Endogenous inhibition of pain and spinal nociception in women with premestrual dysphoric disorder.

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SCIENCE
Endogenous inhibition of pain and spinal nociception in women with premestrual dysphoric disorder.
Key Take-Away: 

The study indicates that women with PMDD do not differ from healthy controls in CPM of pain, and that they do not have distributed CPM of spinal nociception. However, women with PMDD do evidence greater ischemic and electrocutaneous pain senstivity during the late-luteal phase and enhanced spinal nociception during ovulation.

Premenstrual dysphoric disorder (PMDD) involves severe affective and physical symptoms, such as increase in pain, during the late-luteal phase of the menstrual cycle.  Data from the recent studies postulate that women with PMDD also experience heightened premenstrual pain, including headaches  and musculoskeletal pain.  

ABSTRACT: 
Background: 

Premenstrual dysphoric disorder (PMDD) involves severe affective and physical symptoms, such as increase in pain, during the late-luteal phase of the menstrual cycle.  Data from the recent studies postulate that women with PMDD also experience heightened premenstrual pain, including headaches  and musculoskeletal pain.  This increase in pain has become the major reason of significant distress, impaired functioning, and disturbed quality of life in women with PMDD.

Although pain is a significant symptom in PMDD but only five published studies have used experimental pain to assess pain processing in PMDD. The findings of few studies have suggested the potential differences in pain processing in PMDD. However, it remains unclear what mechanisms cause these discrepancies.

Conditioned pain modulation (CPM) is a method that experimentally evaluates endogenous pain inhibition. It includes the application of a tonic painful stimulus (conditioning stimulus) to inhibit pain evoked by a phasic, test stimulus at a distal body site. CPM has been studied extensively in both healthy and clinical populations, However, there have been no investigations assessing CPM in PMDD across the menstrual cycle.

Rationale behind research

  • There have been no investigations assessing CPM in PMDD across the menstrual cycle
  • Thus, this study was conducted to identify the mechanisms that contribute to pain in PMDD

Objective

To determine whether endogenous inhibition of pain and NFR varies across the mid-follicular, ovulatory, and late-luteal phases of menstrual cycle in women with PMDD.

Methods: 

 

  • Linear mixed model analysis was used to assess the influence of group and menstrual phase on CPM.
  • Participants were given instructions on menstrual cycle monitoring and then randomly assigned to one of six testing orders: 1) mid-follicular – ovulatory – late-luteal; 2) mid-follicular – late-luteal – ovulatory; 3) ovulatory – mid-follicular – late-luteal; 4) ovulatory – late-luteal – mid-follicular; 5) late-luteal – mid-follicular – ovulatory; 6) late-luteal – ovulatory – mid-follicular. Participants then tracked their menstrual phases for three cycles. Cycle 1 was used to establish cycle length and ovulation timing. Experimental testing occurred during cycles 2 and 3 (with the exception of participants assigned to a luteal/ovulatory/follicular testing order, for whom the first pain testing session occurred during cycle 1).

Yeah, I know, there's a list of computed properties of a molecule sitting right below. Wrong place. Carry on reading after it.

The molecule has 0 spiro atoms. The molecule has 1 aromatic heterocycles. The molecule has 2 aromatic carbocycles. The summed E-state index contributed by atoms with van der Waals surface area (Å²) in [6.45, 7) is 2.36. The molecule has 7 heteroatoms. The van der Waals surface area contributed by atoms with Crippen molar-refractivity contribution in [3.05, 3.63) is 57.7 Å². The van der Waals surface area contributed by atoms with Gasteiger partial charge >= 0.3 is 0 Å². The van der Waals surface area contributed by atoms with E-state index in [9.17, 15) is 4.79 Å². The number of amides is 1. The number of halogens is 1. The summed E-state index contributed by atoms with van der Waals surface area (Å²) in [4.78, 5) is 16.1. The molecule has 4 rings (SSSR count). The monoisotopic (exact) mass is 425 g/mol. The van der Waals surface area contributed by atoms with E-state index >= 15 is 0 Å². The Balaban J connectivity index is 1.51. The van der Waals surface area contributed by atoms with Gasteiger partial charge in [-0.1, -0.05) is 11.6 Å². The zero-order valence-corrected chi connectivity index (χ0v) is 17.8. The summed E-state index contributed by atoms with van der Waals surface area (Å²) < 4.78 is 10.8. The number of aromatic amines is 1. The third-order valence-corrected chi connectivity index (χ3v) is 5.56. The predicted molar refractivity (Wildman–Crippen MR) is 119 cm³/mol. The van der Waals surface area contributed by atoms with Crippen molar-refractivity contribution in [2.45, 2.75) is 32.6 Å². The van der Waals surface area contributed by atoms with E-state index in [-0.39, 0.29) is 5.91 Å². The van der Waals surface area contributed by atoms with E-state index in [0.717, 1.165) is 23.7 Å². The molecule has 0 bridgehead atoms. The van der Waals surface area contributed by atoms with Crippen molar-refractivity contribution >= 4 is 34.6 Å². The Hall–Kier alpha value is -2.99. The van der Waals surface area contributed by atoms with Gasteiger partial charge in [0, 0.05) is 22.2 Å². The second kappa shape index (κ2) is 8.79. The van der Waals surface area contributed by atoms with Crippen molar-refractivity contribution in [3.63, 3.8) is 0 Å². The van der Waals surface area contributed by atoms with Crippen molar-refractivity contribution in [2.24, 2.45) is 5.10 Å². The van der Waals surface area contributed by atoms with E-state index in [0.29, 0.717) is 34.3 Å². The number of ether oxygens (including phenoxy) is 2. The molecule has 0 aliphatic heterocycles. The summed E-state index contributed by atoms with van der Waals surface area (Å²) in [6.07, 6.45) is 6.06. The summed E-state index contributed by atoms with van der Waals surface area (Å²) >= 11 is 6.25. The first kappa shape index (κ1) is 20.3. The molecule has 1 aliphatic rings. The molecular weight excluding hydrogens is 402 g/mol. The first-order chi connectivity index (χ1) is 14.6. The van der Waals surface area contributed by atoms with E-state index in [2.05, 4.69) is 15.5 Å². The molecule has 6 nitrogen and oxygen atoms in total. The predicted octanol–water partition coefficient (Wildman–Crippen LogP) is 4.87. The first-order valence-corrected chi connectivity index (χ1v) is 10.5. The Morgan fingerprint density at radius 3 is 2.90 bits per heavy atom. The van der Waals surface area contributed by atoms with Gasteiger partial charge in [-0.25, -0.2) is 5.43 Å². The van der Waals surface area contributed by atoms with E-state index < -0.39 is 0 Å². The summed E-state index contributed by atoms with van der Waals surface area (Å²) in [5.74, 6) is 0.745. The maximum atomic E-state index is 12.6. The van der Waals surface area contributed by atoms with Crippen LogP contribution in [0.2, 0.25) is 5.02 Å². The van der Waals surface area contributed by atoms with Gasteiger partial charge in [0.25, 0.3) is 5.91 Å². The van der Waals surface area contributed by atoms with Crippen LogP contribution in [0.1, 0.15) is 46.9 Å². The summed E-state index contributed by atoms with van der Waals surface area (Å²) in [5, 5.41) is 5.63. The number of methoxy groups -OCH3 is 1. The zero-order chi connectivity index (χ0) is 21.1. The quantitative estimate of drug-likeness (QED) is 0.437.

• Upon arrival participants were then instructed on the use of the Numerical Rating Scale (NRS) to rate pain. Next, sensors were applied to participants for physiological recording. The procedures in the testing session proceeded in the following order: NFR threshold testing, electrocutaneous pain threshold assessment, emotional controls of nociception (ECON), and CPM. At the end of the session, participants were reminded to continue tracking their menstrual phases until all three cycles were completed.
  • Menstrual cycle monitoring, phase determination and PMDD diagnosis was carried out in the participants.
  • Study outcomes
  • NFR threshold and magnitude assessment: The NFR is a spinally-mediated withdrawal reflex primarily elicited by Aδ pain fiber activation following noxious stimulation. NFR and pain thresholds were therefore assessed prior to CPM testing. During CPM testing, NFR magnitude was used as a physiological measure of spinal nociception because the size of the reflex correlates with subjective pain intensity, as well as activity of nociceptive dorsal horn neurons.23,24 The NFR was defined as a mean biceps femoris EMG response in the 90–150 ms post-stimulus interval that exceeded mean EMG activity during the 60 ms pre-stimulus baseline interval by 1.4 standard deviations (SDs). NFR magnitude was converted to Cohen’s d units (d= [mean EMG of 90–150 ms post-stimulation interval – mean EMG of 60 ms pre-stimulation interval]/average SD of EMG from pre- and post-stimulation intervals).